During the ceremony, Interim Director Hoffman announced two graduating seniors who distinguished themselves not only by maintaining an excellent academic record, but also by setting an example for fellow students through involvement in projects that help community and inspire peers.
Adaora Ugwueze, a global and regional studies major, and Alina Guyon, an international studies major with a minor in French, each received the flagship Jackson School Leadership Award, which comes with a $5,000 prize. With this annual honor, which began in 1986, the recipients also give a speech during Convocation.
Ugwueze, who has received annual and quarterly Dean’s List recognition and whose support lower-income families and those who are marginalized has included as a legislative intern for the non-profit The Washington Bus and as a marketer for TeamChild and the East African Community Center, among others, told her fellow students:
“In your work and everyday lives, take a moment to see those who are unseen, and engage in purposeful seeing, even if it’s something as mundane as speaking up for the quiet person at your job. We all have the tools to see others who are unseen, so turn your gaze and see the unseen.”
She plans to attend the University of Washington’s School of Law this fall with the intention of practicing international environmental law.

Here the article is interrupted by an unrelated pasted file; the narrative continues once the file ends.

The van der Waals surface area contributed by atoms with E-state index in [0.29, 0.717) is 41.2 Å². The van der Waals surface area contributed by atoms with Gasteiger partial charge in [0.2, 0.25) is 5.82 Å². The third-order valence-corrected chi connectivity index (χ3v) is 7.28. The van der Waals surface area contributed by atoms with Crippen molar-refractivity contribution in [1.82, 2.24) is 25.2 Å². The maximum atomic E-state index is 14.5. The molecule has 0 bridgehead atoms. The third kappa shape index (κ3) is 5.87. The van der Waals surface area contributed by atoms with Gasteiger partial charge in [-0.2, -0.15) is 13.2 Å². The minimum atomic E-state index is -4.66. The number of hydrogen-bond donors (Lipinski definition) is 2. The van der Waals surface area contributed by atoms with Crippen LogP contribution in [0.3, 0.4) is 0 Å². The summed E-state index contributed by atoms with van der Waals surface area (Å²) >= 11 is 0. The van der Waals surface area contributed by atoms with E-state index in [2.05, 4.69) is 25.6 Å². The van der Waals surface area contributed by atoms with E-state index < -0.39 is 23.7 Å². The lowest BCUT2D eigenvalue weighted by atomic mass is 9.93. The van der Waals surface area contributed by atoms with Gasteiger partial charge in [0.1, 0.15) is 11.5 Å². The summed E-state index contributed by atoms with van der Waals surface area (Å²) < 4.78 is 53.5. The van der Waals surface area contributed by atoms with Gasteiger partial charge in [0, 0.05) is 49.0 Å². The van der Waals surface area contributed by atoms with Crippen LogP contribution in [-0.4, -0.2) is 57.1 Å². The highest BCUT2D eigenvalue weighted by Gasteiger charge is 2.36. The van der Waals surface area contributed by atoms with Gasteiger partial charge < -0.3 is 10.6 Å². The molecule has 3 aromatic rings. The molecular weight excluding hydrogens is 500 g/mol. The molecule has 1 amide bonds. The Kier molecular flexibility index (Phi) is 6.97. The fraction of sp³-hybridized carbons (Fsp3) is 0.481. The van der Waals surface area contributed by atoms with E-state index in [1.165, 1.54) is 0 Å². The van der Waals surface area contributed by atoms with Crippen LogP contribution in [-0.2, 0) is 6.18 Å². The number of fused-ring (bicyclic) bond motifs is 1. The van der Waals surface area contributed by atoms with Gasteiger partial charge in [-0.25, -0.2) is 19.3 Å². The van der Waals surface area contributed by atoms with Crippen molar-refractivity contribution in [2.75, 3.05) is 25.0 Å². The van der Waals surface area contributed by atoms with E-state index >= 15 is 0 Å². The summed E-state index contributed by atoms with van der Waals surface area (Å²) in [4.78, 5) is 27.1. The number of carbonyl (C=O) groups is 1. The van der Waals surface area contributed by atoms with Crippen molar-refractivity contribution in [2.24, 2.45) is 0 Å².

Guyon, who has received a University of Washington Presidential Scholarship for her service to marginalized communities, among other awards, founded Libraries for All, an organization that send books to a place where children lacked access to education. To date, Libraries for All has sent over 20,000 books and opened libraries in India, Uganda, Zimbabwe, and Seattle, Washington.
“I believe that we can create impactful changes by uplifting people and the world around us,” said Guyon encouraged the crowd. “And while sometimes those changes start small, they still lead to influential and effective solutions.”
Other recognitions announced during the ceremony, which were announced by Jackson School Associate Director David Bachman, included:
- Graduate Book Award: Ben Rost (M.A. Southeast Asian Studies) with a cumulative GPA of 4.0.
- Undergraduate Book Award: Samantha Cutts (B.A. International Studies; History) with a cumulative GPA of 3.96
- Best Honors Thesis:
- Nat Chiu (B.A. Global and Regional Studies; Economics) whose thesis title is “Made in Taiwan: The emergence of TSMC in Taiwan’s Pursuit of Nation Building”
- Anita Zeng (B.A. International Studies; Minor: Human Rights) whose thesis title is “‘Either/Or’: Portrayals of Asian American Women in News Coverage of the 2021 Atlanta Massage Spa Shootings”
- Donald C. and Margery S. Hellmann Scholar Award 2022-2023: Julie Wagoner (B.A. International Studies; French Studies Minor: Anthropology), for demonstrated excellence in international studies with an interest in pursuing a career in the foreign policy arena
A student award for dedicated Jackson School faculty member
Every year during Convocation the Jackson School Student Association presents a Student Service Award for a staff or faculty member who demonstrates the highest level of dedication to students’ education and college experience. This year, they named Jessica Beyer, a faculty who specializes in cybersecurity and dis/misinformation, as the 2023 recipient of the award. They emphasized Beyer as “well known on campus for her kindness and dedication.”
“Not only is she an incredible professor, but she also checks in with her students even if they aren’t in her class anymore,” said Safaa Turner-Rahman, who serves as a public relations director for the student association, in reading student nominations of Beyer for the award.